Interpreting Byzantine Dream Narratives
From 8-10 November Byzantine Studies held a workshop on the (mis)interpretation of Byzantine dream narratives. The study of dreaming in Byzantium is in its infancy. There exists a corpus of dream-books, and studies on dream treatises, but the study of dream narratives has hardly begun, despite the ground-breaking database initiative of the Institute of Byzantine Studies in Athens.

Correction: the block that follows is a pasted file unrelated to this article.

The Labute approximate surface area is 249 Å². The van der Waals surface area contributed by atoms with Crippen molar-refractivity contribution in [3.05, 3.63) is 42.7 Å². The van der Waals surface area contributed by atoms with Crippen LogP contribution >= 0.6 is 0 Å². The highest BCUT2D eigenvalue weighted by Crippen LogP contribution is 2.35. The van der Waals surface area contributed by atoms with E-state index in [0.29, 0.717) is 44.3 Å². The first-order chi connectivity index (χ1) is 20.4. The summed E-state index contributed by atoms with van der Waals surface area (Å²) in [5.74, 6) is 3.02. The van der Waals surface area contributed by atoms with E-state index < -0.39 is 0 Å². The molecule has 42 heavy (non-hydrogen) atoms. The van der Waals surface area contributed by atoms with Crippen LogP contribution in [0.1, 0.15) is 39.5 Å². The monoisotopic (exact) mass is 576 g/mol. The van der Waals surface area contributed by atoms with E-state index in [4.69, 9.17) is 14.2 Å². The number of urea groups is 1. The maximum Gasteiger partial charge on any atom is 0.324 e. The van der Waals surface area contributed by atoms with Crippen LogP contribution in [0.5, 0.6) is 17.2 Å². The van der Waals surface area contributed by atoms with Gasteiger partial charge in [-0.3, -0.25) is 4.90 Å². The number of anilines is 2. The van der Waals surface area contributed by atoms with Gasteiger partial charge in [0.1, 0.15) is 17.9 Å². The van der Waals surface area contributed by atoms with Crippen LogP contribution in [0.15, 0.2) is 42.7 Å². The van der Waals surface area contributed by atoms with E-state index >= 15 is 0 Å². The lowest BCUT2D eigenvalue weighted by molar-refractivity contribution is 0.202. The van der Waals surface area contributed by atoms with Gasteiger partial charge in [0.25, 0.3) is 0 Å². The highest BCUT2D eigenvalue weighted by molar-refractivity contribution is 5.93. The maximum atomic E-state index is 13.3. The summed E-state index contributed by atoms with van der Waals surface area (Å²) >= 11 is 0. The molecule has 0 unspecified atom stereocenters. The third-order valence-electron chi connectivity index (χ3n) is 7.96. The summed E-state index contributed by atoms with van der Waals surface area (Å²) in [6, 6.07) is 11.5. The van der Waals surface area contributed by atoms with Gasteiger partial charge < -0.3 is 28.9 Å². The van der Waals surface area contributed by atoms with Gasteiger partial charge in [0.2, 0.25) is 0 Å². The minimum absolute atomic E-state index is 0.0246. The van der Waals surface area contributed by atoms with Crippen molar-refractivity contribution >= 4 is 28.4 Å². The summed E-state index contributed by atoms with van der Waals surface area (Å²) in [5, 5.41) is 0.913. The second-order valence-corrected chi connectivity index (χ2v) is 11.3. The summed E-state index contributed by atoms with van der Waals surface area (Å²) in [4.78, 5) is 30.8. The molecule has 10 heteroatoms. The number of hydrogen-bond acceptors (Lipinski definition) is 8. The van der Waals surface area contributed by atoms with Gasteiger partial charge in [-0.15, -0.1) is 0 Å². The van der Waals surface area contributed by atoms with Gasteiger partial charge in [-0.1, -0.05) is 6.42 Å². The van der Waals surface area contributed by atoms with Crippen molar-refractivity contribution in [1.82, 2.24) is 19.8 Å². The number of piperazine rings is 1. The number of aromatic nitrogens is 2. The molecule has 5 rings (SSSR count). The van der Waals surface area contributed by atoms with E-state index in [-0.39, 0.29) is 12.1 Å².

In different societies, dreams can be many things: a view into the future, a manifestation of the past, a means of approaching the divine, a mechanism for healing, a plot device, a medieval cinema, a complex means of communication, or an alternative plane of existence. We have simply not determined which of these are pertinent to Byzantium. We invited a sleep-scientist, a psychoanalyst, an anthropologist, the directors of the database, and experts in phantasia, dreams and prophecy, and Byzantine dream-theory. We did not ask them to give papers (though some explained their methodology), but to respond to dream narratives presented by philologists, historians and art historians in the audience. In fact there was no audience, since almost everyone presented a dream as well as responding to dreams brought by others. We read an amazing array of dreams, visions, fantasies in histories, letters, saints’ lives, miracle collections, manuscript illuminations and monumental art. We compared the narratives with ascetic theory and with alien abduction accounts. We saw dreams as homosocial communication, as plot devices, as releasers of emotion, as validation for political acts, as pointers to court allegiances. Debates raged on Freudian and other approaches, on terminology, and on the relationship between dreams and the text. We decided that we were at the beginning, rather than the end, of something and hope to draw others into our discussion, which we shall carry out on the web. Watch our website for the appearance of the dream-narratives!